House GOP Plots Sneak Attack On Obama’s Climate Change Regs

CORRECTS TO REPLACE 3RD SENTENCE WITH INFO RELATED TO POWER PLANT SHOWN - FILE - In this Sept. 4, 2011 file photo shows the main plant facility at the Navajo Generating Station, from Lake Powell, in Page, Ariz. The ... CORRECTS TO REPLACE 3RD SENTENCE WITH INFO RELATED TO POWER PLANT SHOWN - FILE - In this Sept. 4, 2011 file photo shows the main plant facility at the Navajo Generating Station, from Lake Powell, in Page, Ariz. The U.S. Environmental Protection Agency is slated to release rules aimed at reducing mercury pollution from large coal-fired power plants. The operator of Navajo Generating Station said the 2,250-megawatt plant will run as long as the owners are convinced there isn't a better alternative. But spokesman Scott Harelson said the plant is facing some challenges, the most pressing of which are EPA regulations, and negotiating coal supply agreements and a site lease — "any of which could put the plant at risk of closure." (AP Photo/Ross D. Franklin, Fle) MORE LESS
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Senior House Republicans are considering using a must-pass government funding bill to block President Barack Obama’s new rule to limit greenhouse gas pollution from coal-fired power plants.

Rep. Mike Simpson (R-ID), who chairs the Appropriations subcommittee on energy and water, told Bloomberg News the funding ban “will be” in the interior panel’s government funding legislation.

He isn’t the only influential Republican who’s interested in inserting a provision in appropriations legislation to prohibit implementation of the regulation unveiled this month by the Environmental Protection Agency.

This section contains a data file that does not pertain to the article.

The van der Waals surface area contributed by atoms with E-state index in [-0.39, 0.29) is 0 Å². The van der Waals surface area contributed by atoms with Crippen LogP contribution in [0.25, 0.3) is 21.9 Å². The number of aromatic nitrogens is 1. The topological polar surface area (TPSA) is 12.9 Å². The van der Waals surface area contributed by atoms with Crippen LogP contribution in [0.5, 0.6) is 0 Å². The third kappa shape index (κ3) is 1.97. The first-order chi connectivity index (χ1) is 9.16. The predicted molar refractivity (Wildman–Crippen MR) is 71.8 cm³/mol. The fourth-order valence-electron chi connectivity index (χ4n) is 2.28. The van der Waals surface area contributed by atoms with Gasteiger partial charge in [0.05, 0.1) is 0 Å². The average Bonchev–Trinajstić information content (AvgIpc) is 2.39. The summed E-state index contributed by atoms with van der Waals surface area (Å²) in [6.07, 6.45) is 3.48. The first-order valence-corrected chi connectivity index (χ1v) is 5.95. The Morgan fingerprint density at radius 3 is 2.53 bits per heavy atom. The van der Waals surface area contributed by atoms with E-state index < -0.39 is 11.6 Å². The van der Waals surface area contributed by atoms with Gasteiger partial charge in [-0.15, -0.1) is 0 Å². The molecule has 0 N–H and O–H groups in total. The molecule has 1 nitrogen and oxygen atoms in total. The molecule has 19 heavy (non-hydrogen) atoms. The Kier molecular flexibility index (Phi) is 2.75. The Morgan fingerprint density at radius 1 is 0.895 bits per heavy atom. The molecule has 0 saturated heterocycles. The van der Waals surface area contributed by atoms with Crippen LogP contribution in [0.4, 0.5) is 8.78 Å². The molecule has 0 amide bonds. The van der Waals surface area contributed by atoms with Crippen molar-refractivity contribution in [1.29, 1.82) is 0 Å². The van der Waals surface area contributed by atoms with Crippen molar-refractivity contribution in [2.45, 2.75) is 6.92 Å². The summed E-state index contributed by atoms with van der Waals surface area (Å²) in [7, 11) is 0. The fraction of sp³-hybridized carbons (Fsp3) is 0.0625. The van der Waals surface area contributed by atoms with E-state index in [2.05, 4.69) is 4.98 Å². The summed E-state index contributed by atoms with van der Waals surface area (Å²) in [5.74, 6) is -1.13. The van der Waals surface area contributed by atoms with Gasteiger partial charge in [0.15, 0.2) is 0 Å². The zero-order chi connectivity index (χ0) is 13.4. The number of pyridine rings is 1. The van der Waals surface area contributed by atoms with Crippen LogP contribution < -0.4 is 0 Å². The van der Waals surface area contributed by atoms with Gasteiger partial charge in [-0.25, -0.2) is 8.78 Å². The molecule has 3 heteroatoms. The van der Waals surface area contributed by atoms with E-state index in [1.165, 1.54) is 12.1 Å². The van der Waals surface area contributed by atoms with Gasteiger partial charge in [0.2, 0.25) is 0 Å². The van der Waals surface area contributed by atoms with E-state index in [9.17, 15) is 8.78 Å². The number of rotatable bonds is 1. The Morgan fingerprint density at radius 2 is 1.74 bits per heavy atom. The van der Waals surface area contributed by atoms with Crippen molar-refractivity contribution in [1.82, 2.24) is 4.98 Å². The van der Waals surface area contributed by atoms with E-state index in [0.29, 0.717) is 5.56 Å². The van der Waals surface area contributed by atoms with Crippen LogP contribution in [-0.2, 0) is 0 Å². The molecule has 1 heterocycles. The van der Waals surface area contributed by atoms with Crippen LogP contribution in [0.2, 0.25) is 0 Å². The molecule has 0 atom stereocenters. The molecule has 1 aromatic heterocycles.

Rep. Ken Calvert (R-CA), who chairs the subcommittee on interior-environment, said Republicans will “take a serious look at” barring funds for the EPA rule, according to Bloomberg. He said the inclusion of such a provision wouldn’t surprise him because “[t]here’s great interest from a lot of members.”

Congress has three and a half months before funding expires. Republicans could theoretically shift strategy and remove the provision before final passage on the House floor. Or they could pass it and spark a battle with Senate Democrats and the White House with the prospect of another government shutdown looming when the fiscal year ends on Sept. 30.

The coal regulation has become an animating force for Republicans on the 2014 campaign trail. GOP leaders claim the rule will hurt the economy (particularly in coal states like Kentucky); they paint it as executive overreach by the president; they insist it reveals Obama to be in thrall to environmentalists. Although the regulation of coal-fired power plants is popular nationally, these are irresistible attacks for the GOP in the November elections, particularly in fossil-fuel states that could determine the balance of power in the Senate.

The problem is such a standoff could wind up damaging the GOP at the wrong moment.

“I can’t imagine them shutting down the government one month before midterm elections,” said a Democratic congressional aide.

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Notable Replies